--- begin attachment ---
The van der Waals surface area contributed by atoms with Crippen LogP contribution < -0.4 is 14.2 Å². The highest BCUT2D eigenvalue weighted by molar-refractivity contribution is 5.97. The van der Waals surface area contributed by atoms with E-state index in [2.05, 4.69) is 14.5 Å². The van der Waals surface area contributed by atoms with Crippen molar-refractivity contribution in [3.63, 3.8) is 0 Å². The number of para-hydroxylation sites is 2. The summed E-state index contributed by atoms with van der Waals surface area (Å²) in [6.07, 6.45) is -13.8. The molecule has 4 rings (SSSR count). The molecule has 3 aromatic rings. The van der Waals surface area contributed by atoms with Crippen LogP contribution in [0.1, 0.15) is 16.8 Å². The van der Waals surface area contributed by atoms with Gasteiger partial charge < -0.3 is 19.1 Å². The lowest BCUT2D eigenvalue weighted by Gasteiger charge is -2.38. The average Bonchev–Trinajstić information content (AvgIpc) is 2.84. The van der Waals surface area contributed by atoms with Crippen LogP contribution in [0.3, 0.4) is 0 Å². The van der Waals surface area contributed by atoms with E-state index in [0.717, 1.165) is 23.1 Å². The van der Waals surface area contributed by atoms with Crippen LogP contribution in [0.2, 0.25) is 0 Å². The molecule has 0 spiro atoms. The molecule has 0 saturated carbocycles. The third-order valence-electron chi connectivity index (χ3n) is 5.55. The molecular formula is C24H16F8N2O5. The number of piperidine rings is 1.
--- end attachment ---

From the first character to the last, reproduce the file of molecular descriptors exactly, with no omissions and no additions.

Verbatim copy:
The van der Waals surface area contributed by atoms with Crippen LogP contribution < -0.4 is 14.2 Å². The highest BCUT2D eigenvalue weighted by molar-refractivity contribution is 5.97. The van der Waals surface area contributed by atoms with E-state index in [2.05, 4.69) is 14.5 Å². The van der Waals surface area contributed by atoms with Crippen molar-refractivity contribution in [3.63, 3.8) is 0 Å². The number of para-hydroxylation sites is 2. The summed E-state index contributed by atoms with van der Waals surface area (Å²) in [6.07, 6.45) is -13.8. The molecule has 4 rings (SSSR count). The molecule has 3 aromatic rings. The van der Waals surface area contributed by atoms with Crippen LogP contribution in [0.1, 0.15) is 16.8 Å². The van der Waals surface area contributed by atoms with Gasteiger partial charge < -0.3 is 19.1 Å². The lowest BCUT2D eigenvalue weighted by Gasteiger charge is -2.38. The average Bonchev–Trinajstić information content (AvgIpc) is 2.84. The van der Waals surface area contributed by atoms with Crippen LogP contribution in [0.3, 0.4) is 0 Å². The van der Waals surface area contributed by atoms with E-state index in [0.717, 1.165) is 23.1 Å². The van der Waals surface area contributed by atoms with Crippen LogP contribution in [0.2, 0.25) is 0 Å². The molecule has 0 spiro atoms. The molecule has 0 saturated carbocycles. The third-order valence-electron chi connectivity index (χ3n) is 5.55. The molecular formula is C24H16F8N2O5. The number of piperidine rings is 1.